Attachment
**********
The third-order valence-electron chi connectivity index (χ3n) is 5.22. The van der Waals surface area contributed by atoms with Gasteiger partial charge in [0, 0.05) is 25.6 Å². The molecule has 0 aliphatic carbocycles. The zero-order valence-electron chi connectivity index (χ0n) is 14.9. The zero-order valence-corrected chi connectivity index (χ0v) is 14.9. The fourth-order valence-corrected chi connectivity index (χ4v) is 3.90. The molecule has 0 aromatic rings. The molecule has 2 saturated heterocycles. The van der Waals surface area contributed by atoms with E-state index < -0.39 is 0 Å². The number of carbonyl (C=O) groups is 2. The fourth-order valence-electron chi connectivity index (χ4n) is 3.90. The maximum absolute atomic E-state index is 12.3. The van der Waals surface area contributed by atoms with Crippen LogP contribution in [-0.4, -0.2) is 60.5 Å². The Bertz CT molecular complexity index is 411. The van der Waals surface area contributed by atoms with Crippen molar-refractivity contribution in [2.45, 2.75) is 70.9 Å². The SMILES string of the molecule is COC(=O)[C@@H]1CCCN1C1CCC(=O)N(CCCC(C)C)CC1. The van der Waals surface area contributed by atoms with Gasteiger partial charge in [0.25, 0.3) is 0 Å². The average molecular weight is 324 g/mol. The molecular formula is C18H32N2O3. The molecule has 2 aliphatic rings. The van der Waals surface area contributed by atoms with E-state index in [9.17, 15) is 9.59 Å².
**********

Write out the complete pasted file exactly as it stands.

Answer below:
The third-order valence-electron chi connectivity index (χ3n) is 5.22. The van der Waals surface area contributed by atoms with Gasteiger partial charge in [0, 0.05) is 25.6 Å². The molecule has 0 aliphatic carbocycles. The zero-order valence-electron chi connectivity index (χ0n) is 14.9. The zero-order valence-corrected chi connectivity index (χ0v) is 14.9. The fourth-order valence-corrected chi connectivity index (χ4v) is 3.90. The molecule has 0 aromatic rings. The molecule has 2 saturated heterocycles. The van der Waals surface area contributed by atoms with E-state index < -0.39 is 0 Å². The number of carbonyl (C=O) groups is 2. The fourth-order valence-electron chi connectivity index (χ4n) is 3.90. The maximum absolute atomic E-state index is 12.3. The van der Waals surface area contributed by atoms with Crippen LogP contribution in [-0.4, -0.2) is 60.5 Å². The Bertz CT molecular complexity index is 411. The van der Waals surface area contributed by atoms with Crippen molar-refractivity contribution in [2.45, 2.75) is 70.9 Å². The SMILES string of the molecule is COC(=O)[C@@H]1CCCN1C1CCC(=O)N(CCCC(C)C)CC1. The van der Waals surface area contributed by atoms with Gasteiger partial charge in [0.25, 0.3) is 0 Å². The average molecular weight is 324 g/mol. The molecular formula is C18H32N2O3. The molecule has 2 aliphatic rings. The van der Waals surface area contributed by atoms with E-state index in [9.17, 15) is 9.59 Å².